Reflections on Taymouth Castle’s Stained Glass

Published: 08/07/2024

At Taymouth Castle, the artistry of stained glass reveals a rich tapestry of history and craftsmanship. Scottish artisans, Rainbow Glass, are one of two specialists entrusted with this conservation work. In this update we take a look at these efforts.

Phase one: The Grand Staircase

The first phase of work concerned the meticulous preservation of eight windows at the top of the Grand Staircase. These were commissioned by the first Marquess and crafted by William Collins in 1812.

Details of the Grand Staircase stained glass

Grand Staircase

The stained glass here depicts the coats of arms of the Campbells of Breadalbane and Glenorchy and their relatives and intertwines with the castle’s ornate plasterwork by Francis Bernasconi. This style of heraldry is featured heavily throughout the castle in all its decoration.

Phase Two: Gothic grandeur

Baron's Hall Lanterns

Baron’s Hall

Phase two concerns the significant conservation of three nineteenth-century Gothic lanterns in the Baron’s Hall and five stained-glass windows from the Banner Hall to stunning effect. Of note is the Banner Hall Window featuring late fifteenth/early sixteenth-century-stained glass, including panels depicting the Tree of Jesse motif and heraldic imagery.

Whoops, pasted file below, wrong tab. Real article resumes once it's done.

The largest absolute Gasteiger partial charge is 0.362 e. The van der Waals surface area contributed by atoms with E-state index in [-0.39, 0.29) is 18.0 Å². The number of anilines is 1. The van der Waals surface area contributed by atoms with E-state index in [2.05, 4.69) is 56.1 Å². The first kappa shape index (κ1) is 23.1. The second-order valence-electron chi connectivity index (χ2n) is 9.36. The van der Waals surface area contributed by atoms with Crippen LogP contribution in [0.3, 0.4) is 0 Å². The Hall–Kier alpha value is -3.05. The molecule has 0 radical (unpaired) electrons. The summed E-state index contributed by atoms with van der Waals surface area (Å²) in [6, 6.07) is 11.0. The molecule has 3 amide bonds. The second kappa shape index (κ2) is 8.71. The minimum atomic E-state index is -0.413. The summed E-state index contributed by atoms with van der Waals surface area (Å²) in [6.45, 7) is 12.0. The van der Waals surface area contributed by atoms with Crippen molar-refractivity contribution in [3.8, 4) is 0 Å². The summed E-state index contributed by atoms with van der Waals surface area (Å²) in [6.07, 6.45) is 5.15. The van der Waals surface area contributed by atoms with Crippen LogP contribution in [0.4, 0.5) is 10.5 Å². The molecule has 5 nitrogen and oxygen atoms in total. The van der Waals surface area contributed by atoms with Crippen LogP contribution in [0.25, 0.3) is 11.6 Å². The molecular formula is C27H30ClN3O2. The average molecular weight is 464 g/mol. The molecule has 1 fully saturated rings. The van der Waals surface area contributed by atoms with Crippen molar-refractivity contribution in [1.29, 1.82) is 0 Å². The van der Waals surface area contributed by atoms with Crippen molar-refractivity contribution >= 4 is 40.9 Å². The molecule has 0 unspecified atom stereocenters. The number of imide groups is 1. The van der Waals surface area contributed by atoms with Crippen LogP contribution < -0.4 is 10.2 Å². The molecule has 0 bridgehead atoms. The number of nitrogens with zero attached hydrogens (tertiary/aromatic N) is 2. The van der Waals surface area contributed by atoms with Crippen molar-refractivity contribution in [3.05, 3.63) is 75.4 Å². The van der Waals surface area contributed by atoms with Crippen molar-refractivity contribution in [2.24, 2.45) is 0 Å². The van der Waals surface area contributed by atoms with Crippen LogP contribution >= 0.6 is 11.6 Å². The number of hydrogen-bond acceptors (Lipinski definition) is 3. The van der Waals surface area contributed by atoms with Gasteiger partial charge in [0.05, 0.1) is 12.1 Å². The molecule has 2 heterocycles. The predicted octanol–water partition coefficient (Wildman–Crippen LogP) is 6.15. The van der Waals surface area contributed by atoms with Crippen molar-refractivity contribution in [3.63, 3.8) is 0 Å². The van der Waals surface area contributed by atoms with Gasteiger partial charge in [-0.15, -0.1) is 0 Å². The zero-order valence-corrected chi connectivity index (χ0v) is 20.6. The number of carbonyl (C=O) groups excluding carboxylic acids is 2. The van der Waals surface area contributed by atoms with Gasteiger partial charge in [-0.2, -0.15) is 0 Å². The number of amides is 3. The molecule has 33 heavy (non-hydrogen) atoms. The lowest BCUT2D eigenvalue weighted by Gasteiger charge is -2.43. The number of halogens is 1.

Banner Hall

The meticulous restoration process has unveiled intriguing insights into the provenance and origins of these exquisite treasures. With help from stained glass historians, the panels were traced back to the Augsburg stained glass workshop in Germany and the Parish Church of the Assumption of Mary in Schwaz, Tyrol, Austria.

As the conservation efforts continue, Taymouth Castle’s narrative evolves, offering a captivating journey through time and craftsmanship.